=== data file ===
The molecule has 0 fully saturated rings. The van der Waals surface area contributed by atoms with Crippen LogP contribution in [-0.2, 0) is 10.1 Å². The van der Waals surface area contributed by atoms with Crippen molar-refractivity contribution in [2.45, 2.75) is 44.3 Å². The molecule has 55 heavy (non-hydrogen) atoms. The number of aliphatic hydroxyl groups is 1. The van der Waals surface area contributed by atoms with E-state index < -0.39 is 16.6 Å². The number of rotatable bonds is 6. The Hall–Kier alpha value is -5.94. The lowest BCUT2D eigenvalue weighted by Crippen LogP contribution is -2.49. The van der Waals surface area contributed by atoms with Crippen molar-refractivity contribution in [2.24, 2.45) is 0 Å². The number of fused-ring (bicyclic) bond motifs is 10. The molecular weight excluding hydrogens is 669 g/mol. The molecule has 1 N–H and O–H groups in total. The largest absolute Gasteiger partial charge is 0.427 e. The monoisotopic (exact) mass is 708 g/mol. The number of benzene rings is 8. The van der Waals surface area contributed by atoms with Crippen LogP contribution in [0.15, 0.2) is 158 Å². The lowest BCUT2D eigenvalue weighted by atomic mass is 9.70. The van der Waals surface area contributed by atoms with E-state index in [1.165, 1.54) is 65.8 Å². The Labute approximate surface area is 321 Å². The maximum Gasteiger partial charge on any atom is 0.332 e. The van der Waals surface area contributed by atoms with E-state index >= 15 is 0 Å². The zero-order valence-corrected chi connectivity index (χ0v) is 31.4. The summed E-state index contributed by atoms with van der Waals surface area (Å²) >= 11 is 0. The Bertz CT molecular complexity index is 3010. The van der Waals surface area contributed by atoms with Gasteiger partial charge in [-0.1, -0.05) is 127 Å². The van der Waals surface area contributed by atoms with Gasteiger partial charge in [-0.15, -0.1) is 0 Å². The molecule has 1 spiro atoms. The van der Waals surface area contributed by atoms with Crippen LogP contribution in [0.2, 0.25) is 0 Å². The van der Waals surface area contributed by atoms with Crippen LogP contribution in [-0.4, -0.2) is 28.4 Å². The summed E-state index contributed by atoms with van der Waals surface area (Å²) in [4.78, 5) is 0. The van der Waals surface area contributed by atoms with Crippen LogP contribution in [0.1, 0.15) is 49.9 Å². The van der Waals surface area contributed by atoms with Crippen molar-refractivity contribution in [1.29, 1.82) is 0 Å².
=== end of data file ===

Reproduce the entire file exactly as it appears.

The molecule has 0 fully saturated rings. The van der Waals surface area contributed by atoms with Crippen LogP contribution in [-0.2, 0) is 10.1 Å². The van der Waals surface area contributed by atoms with Crippen molar-refractivity contribution in [2.45, 2.75) is 44.3 Å². The molecule has 55 heavy (non-hydrogen) atoms. The number of aliphatic hydroxyl groups is 1. The van der Waals surface area contributed by atoms with E-state index < -0.39 is 16.6 Å². The number of rotatable bonds is 6. The Hall–Kier alpha value is -5.94. The lowest BCUT2D eigenvalue weighted by Crippen LogP contribution is -2.49. The van der Waals surface area contributed by atoms with Crippen molar-refractivity contribution in [2.24, 2.45) is 0 Å². The number of fused-ring (bicyclic) bond motifs is 10. The molecular weight excluding hydrogens is 669 g/mol. The molecule has 1 N–H and O–H groups in total. The largest absolute Gasteiger partial charge is 0.427 e. The monoisotopic (exact) mass is 708 g/mol. The number of benzene rings is 8. The van der Waals surface area contributed by atoms with Crippen LogP contribution in [0.15, 0.2) is 158 Å². The lowest BCUT2D eigenvalue weighted by atomic mass is 9.70. The van der Waals surface area contributed by atoms with E-state index in [1.165, 1.54) is 65.8 Å². The Labute approximate surface area is 321 Å². The maximum Gasteiger partial charge on any atom is 0.332 e. The van der Waals surface area contributed by atoms with E-state index >= 15 is 0 Å². The zero-order valence-corrected chi connectivity index (χ0v) is 31.4. The summed E-state index contributed by atoms with van der Waals surface area (Å²) >= 11 is 0. The Bertz CT molecular complexity index is 3010. The van der Waals surface area contributed by atoms with Gasteiger partial charge in [-0.1, -0.05) is 127 Å². The van der Waals surface area contributed by atoms with Gasteiger partial charge in [-0.15, -0.1) is 0 Å². The molecule has 1 spiro atoms. The van der Waals surface area contributed by atoms with Crippen LogP contribution in [0.2, 0.25) is 0 Å². The van der Waals surface area contributed by atoms with Crippen LogP contribution in [-0.4, -0.2) is 28.4 Å². The summed E-state index contributed by atoms with van der Waals surface area (Å²) in [4.78, 5) is 0. The van der Waals surface area contributed by atoms with Crippen LogP contribution in [0.1, 0.15) is 49.9 Å². The van der Waals surface area contributed by atoms with Crippen molar-refractivity contribution in [1.29, 1.82) is 0 Å².